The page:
As we continue to recognize Women's History Month, we honor trailblazers whose lives continue to inspire women to push the envelope. Spectrum News' Bree Driscoll has more on at the singer who lifted barriers with her voice.

A history-making voice still floats through the house of the Metropolitan Opera.

On January 7th, 1955 the curtain rose on Marian Anderson. At nearly 60 years old she was the first Black singer to have a lead role at the Metropolitan Opera. Before Anderson, the company had only placed its spotlight on white performers.

"This moment in history at the Met changed the face of opera in America," said Director of Archives at the Metropolitan Opera Maurice Wheeler.

Before she even sang a note the crowd erupted into applause. Conductor Dimitri Mitropoulos had to stop the orchestra and wait until the noise subsided.

Wheeler described, "It's hard to imagine singing after that, but she had to compose herself."

Anderson's performance of Ulrica in Giuseppe Verdi's "Un Ballo in Maschera" had ramifications far wider than The Metropolitan Opera’s massive stage.

"It also changed a musical genre internationally because the work that African Americans have done since then has changed the face of opera," explained Wheeler.

Maurice Wheeler, Director of Archive as the Metropolitan Opera discusses the legacy of Marian Anderson with Spectrum News Anchor Bree Driscoll. (Spectrum News)


Where Anderson broke barriers Grammy Award winning Mezzo Soprano J'Nai Bridges is performing. Honoring the woman who helped make her dreams come true.

"When I first discovered opera and classical voice, she was one of the first voices that I had the pleasure of, of experiencing," said Bridges.

But it wasn't just her voice that inspired Bridges.

"When I go through difficult moments, I think of her and she inspires me," she said. "To keep going and not only keep going, but to continue with Grace.

Grace and persistence defined Anderson's life and career long before she took the stage at the Met.

Born on February 27th, 1897, in Philadelphia, Anderson was the eldest of three girls. Her love for music was discovered at a young age at her family's church.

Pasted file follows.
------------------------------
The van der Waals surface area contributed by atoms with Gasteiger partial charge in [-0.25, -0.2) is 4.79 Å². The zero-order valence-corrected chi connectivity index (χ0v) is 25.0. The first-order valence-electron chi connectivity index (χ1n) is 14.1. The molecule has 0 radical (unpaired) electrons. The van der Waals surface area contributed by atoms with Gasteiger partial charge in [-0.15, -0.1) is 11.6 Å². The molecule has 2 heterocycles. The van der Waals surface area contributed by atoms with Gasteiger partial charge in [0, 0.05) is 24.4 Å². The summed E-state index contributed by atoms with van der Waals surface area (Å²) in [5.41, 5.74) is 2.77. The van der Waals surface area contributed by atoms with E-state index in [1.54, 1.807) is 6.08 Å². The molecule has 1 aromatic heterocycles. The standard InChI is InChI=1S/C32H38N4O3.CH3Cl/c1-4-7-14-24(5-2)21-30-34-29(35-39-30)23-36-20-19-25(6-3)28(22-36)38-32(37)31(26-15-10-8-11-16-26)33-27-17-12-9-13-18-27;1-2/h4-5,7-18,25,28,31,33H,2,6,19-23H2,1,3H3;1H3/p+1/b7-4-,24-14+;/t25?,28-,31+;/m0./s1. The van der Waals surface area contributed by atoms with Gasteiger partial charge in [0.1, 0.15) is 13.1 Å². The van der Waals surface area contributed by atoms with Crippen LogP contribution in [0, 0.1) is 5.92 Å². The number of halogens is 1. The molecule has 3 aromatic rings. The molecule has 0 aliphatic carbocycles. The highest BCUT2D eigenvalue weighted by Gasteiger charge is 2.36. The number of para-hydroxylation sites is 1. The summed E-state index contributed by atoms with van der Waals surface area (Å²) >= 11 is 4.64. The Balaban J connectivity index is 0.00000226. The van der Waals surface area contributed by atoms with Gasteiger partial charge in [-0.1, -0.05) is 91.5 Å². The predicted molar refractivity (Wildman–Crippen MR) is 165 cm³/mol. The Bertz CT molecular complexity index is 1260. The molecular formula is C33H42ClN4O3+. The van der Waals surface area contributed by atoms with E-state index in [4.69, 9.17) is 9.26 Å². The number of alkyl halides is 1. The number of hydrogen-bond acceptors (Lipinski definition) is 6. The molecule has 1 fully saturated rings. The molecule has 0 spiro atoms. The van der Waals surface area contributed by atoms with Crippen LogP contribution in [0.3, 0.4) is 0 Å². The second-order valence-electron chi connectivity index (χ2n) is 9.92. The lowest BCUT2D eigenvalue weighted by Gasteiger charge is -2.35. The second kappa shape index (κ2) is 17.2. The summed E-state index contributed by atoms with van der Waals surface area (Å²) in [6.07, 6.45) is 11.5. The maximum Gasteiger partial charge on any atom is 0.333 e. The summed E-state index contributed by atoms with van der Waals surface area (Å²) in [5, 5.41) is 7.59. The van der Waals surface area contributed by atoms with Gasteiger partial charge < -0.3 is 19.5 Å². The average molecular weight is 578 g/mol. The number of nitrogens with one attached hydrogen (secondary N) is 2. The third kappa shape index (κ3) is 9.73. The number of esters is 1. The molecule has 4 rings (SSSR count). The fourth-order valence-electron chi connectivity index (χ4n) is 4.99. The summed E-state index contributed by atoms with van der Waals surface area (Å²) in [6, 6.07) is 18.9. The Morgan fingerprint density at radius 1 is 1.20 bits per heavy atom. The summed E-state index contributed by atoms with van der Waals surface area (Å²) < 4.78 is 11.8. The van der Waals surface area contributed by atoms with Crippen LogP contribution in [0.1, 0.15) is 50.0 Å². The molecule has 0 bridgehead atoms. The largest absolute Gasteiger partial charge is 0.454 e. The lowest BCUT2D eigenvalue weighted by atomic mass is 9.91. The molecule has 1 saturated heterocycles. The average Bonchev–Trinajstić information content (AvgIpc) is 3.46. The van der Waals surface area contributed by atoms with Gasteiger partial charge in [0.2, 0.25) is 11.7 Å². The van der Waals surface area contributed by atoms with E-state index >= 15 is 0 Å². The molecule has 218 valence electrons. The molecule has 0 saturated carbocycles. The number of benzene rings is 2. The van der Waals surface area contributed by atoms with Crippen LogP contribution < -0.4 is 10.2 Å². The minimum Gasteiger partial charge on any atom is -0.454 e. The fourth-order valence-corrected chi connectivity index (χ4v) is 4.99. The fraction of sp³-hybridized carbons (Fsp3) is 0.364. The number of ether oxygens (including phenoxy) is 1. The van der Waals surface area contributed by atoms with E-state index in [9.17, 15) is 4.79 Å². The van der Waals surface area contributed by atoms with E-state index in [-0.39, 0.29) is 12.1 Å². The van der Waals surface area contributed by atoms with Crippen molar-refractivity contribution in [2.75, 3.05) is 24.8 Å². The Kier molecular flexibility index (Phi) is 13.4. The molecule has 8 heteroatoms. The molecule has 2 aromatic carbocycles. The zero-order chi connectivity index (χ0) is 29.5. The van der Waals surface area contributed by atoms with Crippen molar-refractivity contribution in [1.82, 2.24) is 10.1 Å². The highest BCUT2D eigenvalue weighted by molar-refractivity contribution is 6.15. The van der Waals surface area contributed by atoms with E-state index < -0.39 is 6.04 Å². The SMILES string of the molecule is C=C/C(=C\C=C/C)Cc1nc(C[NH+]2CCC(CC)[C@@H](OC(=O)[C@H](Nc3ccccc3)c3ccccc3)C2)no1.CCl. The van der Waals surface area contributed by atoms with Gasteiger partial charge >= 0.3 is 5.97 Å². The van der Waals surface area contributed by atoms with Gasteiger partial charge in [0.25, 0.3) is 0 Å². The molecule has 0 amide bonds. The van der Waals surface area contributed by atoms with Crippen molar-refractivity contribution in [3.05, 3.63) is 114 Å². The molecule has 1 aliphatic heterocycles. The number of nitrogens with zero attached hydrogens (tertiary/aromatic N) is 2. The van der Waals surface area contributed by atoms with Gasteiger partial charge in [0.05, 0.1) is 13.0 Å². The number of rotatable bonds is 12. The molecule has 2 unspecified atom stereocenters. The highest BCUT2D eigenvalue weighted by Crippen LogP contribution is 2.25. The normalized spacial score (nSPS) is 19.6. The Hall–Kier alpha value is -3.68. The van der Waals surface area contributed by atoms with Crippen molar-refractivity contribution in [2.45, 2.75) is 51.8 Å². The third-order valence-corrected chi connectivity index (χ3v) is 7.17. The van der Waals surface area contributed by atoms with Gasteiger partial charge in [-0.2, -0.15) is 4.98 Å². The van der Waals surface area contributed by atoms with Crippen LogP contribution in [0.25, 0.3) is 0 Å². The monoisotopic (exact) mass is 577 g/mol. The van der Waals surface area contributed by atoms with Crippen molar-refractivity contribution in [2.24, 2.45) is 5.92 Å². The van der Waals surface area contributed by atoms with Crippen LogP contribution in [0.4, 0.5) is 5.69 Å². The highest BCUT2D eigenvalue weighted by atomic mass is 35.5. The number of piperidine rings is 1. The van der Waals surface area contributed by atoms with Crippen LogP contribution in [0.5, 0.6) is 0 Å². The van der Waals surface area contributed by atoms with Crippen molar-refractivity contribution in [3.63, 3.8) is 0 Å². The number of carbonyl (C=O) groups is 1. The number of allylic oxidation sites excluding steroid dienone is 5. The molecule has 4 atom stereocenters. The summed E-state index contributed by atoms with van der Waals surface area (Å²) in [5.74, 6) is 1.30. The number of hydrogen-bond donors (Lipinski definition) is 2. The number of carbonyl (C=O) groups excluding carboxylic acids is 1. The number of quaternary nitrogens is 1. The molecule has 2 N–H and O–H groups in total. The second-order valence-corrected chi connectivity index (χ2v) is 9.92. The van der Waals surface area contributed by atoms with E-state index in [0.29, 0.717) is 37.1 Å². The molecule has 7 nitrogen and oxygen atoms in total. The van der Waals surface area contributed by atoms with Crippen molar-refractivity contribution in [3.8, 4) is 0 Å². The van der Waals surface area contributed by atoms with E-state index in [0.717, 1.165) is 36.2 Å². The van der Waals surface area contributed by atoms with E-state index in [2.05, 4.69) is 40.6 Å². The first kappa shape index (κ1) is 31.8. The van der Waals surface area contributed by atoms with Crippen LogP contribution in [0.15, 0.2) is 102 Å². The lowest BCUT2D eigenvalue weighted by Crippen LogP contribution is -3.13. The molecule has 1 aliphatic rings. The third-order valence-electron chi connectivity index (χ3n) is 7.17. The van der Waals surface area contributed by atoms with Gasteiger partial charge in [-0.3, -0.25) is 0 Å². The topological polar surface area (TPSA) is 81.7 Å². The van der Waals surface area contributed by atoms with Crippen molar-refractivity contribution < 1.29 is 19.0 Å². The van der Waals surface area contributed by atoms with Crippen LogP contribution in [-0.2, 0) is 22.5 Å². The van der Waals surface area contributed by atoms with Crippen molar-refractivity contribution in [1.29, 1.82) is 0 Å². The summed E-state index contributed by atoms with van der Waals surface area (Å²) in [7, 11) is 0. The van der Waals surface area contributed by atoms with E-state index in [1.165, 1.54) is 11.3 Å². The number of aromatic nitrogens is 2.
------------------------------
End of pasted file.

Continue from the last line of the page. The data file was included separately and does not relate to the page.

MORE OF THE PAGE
"I was given a piece of music and told to take it home and look it over," said Anderson during an interview with Howard Taubman in 1955. She went on to say, "It was called 'Dear to the Heart of the Sheppard,' Oh that's so long ago," further describing, "I only remember after that my father saying, 'I'm not going to have them singing my child to death.' It was remarkable, my first public appearance.”

She harnessed the power of using her voice not just for bringing to life the notes on a page but to change the minds of those who doubted her.

But touring during the Jim Crow Era put many hurdles in her way being turned away from hotels, restaurants, and stages because of her race.

In 1939 the Daughters of the American Revolution denied Anderson permission to perform at its Constitution Hall due to a white performers-only policy. The incident highlighting the issue of segregation and setting off headlines across the country.  

President Franklin Roosevelt was soon convinced; Anderson was worthy of a much larger stage, in front of the Lincoln Memorial before an audience of 75,000 people.

Grammy award-winning Mezoo Soprano J’Nai Bridges performs in Akhnaten at the Metropolitan Opera in 2019. (Metropolitan Opera)


Anderson described the performance, "As far as the eye could go directly in front of you there were people. On either side all kinds of people and everyone there."  

She went on to say, "My heart was thumping I could hardly hear. They were there because a principal was involved and they wanted to show on what side they were standing."

"It actually moved the needle, a little bit on race relations in the country," said Wheeler.

Anderson's voice is renowned for its strength and velvet tone but also a voice that helped to change the tempo of our nation.

"No matter your your positions or your prejudices in life, you heard her voice, and it was completely melted away," said Bridges. And for her Anderson's legacy is held close as she moves forward on her own path.

"Having Marian Anderson in my, you know, kind of sphere tells me that I'm not alone," she said.